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Palkia certainly made a splash when it made its big entrance in the fourth generation. Even towards the end, Palkia found itself consistently in the top 10 (and even 5) spots of usage. This is not without reason, either. Dragon-types have certainly always had their way in the Uber tier, and as a Pokemon that is able to capitalize on the rain induced by Kyogre or the sun provided by Groudon, Palkia sure had a lot going for it.
The advent of the fifth generation certainly kept things much the same: Palkia still has two of the best STABs in the game, Palkia is still a beast under rain and sun, and Palkia can still sweep given a variety of conditions. Unfortunately, it didn't get many new toys to play with; but as the French say, if it ain't broke, don't fix it. While it may have trouble with faster Dragon-types (including those with a Choice Scarf), unprepared teams will find Palkia squashing them with little effort.
At a glance, there's really too much good about Palkia to take in all at once. The aforementioned dual STAB, Dragon and Water, provides an immediate threat to anything that isn't extremely bulky. Pressure as an ability may not initially seem like much, but can become useful against dangerous Pokemon such as Kyogre with Water Spout. Which brings us to the topic of the big whale in charge. Palkia finds so much use as it is a diamond (or is it pearl?) in the rough of the Ubers world: not only can Palkia come in and threaten the omnipresent Kyogre with Thunder, it also gets a huge boost from the rain which Kyogre so generously provides. If that fact wasn't enough to push Palkia to the top of the Ubers food chain, it has base 100 Speed and reasonable bulk to back it up.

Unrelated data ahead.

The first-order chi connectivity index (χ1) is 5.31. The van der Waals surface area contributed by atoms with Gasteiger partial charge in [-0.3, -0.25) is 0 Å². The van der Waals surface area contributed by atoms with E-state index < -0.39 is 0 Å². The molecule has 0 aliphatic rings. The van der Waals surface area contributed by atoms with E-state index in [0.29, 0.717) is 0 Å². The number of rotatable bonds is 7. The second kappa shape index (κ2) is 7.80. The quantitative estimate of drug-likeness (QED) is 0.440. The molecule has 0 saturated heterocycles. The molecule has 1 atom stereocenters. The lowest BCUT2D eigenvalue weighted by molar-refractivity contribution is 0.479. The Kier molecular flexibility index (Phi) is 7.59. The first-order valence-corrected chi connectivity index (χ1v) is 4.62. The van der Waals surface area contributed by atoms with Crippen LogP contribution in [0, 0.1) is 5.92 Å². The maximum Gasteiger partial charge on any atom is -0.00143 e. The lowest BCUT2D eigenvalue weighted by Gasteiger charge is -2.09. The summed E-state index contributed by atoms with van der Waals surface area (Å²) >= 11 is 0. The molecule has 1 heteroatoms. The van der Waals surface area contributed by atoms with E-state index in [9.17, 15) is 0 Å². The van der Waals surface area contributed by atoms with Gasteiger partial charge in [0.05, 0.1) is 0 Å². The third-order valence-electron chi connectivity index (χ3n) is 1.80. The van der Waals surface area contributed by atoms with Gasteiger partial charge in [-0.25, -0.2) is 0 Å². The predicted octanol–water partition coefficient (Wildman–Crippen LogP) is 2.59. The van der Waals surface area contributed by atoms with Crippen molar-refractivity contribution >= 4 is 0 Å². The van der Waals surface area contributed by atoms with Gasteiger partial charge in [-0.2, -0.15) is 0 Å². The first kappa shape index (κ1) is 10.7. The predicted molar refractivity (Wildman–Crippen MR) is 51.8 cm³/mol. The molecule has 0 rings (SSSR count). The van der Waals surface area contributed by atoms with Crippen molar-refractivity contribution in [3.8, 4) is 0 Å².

Part of the reason for Palkia being such a huge threat is its versatility of sets. Probably most common is the Choice Scarf set, which allows Palkia to abuse boosted Surf and 100% accurate Thunder under rain for easy revenge kills. Furthermore, Spacial Rend or a Dragon-type move of choice keeps certain set-up sweepers at bay, and should the sun be shining away, Palkia can still be a threat with Fire Blast. But Palkia isn't merely limited to a Choice Scarf set; how could one overlook 120 base Attack and 150 base Special Attack for mixed sweeping capabilities? Palkia has an extremely diverse movepool to back that up, including Spacial Rend, Outrage, Draco Meteor, Surf, Thunder, Aqua Tail, and Fire Blast. Palkia can also hit like a truck from solely the special side when sporting a pair of the latest Choice Specs, at which point it has a chance to even 2HKO Eviolite Chansey with Hydro Pump (assuming you don't miss and Chansey has taken some residual damage).
As stated, the Choice Scarf set is generally the most common set. However, the way you should play Palkia depends on what the team needs, as Palkia can conform to a variety of roles.